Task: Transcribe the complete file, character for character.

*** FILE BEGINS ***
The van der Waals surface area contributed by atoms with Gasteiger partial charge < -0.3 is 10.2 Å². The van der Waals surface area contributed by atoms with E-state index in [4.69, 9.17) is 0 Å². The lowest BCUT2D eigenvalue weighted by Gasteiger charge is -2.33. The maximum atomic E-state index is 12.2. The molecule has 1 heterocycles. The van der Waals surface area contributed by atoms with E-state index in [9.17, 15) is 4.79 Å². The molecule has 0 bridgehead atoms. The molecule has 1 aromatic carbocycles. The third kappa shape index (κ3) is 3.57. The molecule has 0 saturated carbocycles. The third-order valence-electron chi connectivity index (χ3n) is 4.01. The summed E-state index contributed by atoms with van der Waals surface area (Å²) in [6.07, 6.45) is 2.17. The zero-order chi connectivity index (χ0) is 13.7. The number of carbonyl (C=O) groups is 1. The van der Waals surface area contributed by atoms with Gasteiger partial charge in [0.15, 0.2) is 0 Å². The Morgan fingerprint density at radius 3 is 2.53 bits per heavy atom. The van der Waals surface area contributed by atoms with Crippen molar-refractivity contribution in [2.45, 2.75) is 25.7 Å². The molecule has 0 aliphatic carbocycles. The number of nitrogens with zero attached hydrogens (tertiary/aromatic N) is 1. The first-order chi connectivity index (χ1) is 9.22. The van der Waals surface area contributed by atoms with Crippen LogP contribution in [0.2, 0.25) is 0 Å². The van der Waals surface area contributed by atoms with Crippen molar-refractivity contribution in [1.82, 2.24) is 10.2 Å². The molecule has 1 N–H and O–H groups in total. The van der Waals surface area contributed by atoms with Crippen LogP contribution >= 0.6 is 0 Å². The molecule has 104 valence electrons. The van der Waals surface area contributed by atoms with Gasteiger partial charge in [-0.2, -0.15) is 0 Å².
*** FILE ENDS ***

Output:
The van der Waals surface area contributed by atoms with Gasteiger partial charge < -0.3 is 10.2 Å². The van der Waals surface area contributed by atoms with E-state index in [4.69, 9.17) is 0 Å². The lowest BCUT2D eigenvalue weighted by Gasteiger charge is -2.33. The maximum atomic E-state index is 12.2. The molecule has 1 heterocycles. The van der Waals surface area contributed by atoms with E-state index in [9.17, 15) is 4.79 Å². The molecule has 0 bridgehead atoms. The molecule has 1 aromatic carbocycles. The third kappa shape index (κ3) is 3.57. The molecule has 0 saturated carbocycles. The third-order valence-electron chi connectivity index (χ3n) is 4.01. The summed E-state index contributed by atoms with van der Waals surface area (Å²) in [6.07, 6.45) is 2.17. The zero-order chi connectivity index (χ0) is 13.7. The number of carbonyl (C=O) groups is 1. The van der Waals surface area contributed by atoms with Gasteiger partial charge in [0.15, 0.2) is 0 Å². The Morgan fingerprint density at radius 3 is 2.53 bits per heavy atom. The van der Waals surface area contributed by atoms with Crippen molar-refractivity contribution in [2.45, 2.75) is 25.7 Å². The molecule has 0 aliphatic carbocycles. The number of nitrogens with zero attached hydrogens (tertiary/aromatic N) is 1. The first-order chi connectivity index (χ1) is 9.22. The van der Waals surface area contributed by atoms with Crippen LogP contribution in [0.2, 0.25) is 0 Å². The van der Waals surface area contributed by atoms with Crippen molar-refractivity contribution in [1.82, 2.24) is 10.2 Å². The molecule has 1 N–H and O–H groups in total. The van der Waals surface area contributed by atoms with Crippen LogP contribution >= 0.6 is 0 Å². The molecule has 104 valence electrons. The van der Waals surface area contributed by atoms with Gasteiger partial charge in [-0.2, -0.15) is 0 Å².